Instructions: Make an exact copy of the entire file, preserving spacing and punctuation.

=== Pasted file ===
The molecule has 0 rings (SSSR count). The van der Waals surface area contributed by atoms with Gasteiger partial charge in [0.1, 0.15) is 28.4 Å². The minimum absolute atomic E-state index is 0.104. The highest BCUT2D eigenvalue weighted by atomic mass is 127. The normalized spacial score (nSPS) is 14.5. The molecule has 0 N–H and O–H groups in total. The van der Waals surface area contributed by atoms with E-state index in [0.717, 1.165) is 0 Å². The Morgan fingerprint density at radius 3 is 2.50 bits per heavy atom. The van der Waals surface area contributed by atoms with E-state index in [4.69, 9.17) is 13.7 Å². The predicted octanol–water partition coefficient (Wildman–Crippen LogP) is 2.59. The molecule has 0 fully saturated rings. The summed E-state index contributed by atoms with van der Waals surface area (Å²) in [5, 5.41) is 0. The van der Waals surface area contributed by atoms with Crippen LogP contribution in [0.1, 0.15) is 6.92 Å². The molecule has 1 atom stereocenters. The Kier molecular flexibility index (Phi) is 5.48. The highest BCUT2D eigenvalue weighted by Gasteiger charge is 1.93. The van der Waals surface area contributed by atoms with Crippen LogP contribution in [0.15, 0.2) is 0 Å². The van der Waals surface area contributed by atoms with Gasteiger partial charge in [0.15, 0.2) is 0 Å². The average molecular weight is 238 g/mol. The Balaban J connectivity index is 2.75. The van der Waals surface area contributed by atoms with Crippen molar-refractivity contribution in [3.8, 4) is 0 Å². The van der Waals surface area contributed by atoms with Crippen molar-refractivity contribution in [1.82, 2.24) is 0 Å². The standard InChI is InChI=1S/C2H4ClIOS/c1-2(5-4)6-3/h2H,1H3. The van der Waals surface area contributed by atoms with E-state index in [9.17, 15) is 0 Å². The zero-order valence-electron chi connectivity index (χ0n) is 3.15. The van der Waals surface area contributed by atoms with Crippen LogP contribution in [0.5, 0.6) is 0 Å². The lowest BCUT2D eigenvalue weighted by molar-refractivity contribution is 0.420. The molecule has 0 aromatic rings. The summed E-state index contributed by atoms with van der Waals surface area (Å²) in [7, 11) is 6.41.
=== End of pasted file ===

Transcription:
The molecule has 0 rings (SSSR count). The van der Waals surface area contributed by atoms with Gasteiger partial charge in [0.1, 0.15) is 28.4 Å². The minimum absolute atomic E-state index is 0.104. The highest BCUT2D eigenvalue weighted by atomic mass is 127. The normalized spacial score (nSPS) is 14.5. The molecule has 0 N–H and O–H groups in total. The van der Waals surface area contributed by atoms with E-state index in [0.717, 1.165) is 0 Å². The Morgan fingerprint density at radius 3 is 2.50 bits per heavy atom. The van der Waals surface area contributed by atoms with E-state index in [4.69, 9.17) is 13.7 Å². The predicted octanol–water partition coefficient (Wildman–Crippen LogP) is 2.59. The molecule has 0 fully saturated rings. The summed E-state index contributed by atoms with van der Waals surface area (Å²) in [5, 5.41) is 0. The van der Waals surface area contributed by atoms with Crippen LogP contribution in [0.1, 0.15) is 6.92 Å². The molecule has 1 atom stereocenters. The Kier molecular flexibility index (Phi) is 5.48. The highest BCUT2D eigenvalue weighted by Gasteiger charge is 1.93. The van der Waals surface area contributed by atoms with Crippen LogP contribution in [0.15, 0.2) is 0 Å². The van der Waals surface area contributed by atoms with Gasteiger partial charge in [0.15, 0.2) is 0 Å². The average molecular weight is 238 g/mol. The Balaban J connectivity index is 2.75. The van der Waals surface area contributed by atoms with Crippen molar-refractivity contribution in [3.8, 4) is 0 Å². The van der Waals surface area contributed by atoms with Crippen molar-refractivity contribution in [1.82, 2.24) is 0 Å². The standard InChI is InChI=1S/C2H4ClIOS/c1-2(5-4)6-3/h2H,1H3. The van der Waals surface area contributed by atoms with E-state index in [9.17, 15) is 0 Å². The zero-order valence-electron chi connectivity index (χ0n) is 3.15. The van der Waals surface area contributed by atoms with Crippen LogP contribution in [0.5, 0.6) is 0 Å². The lowest BCUT2D eigenvalue weighted by molar-refractivity contribution is 0.420. The molecule has 0 aromatic rings. The summed E-state index contributed by atoms with van der Waals surface area (Å²) in [7, 11) is 6.41.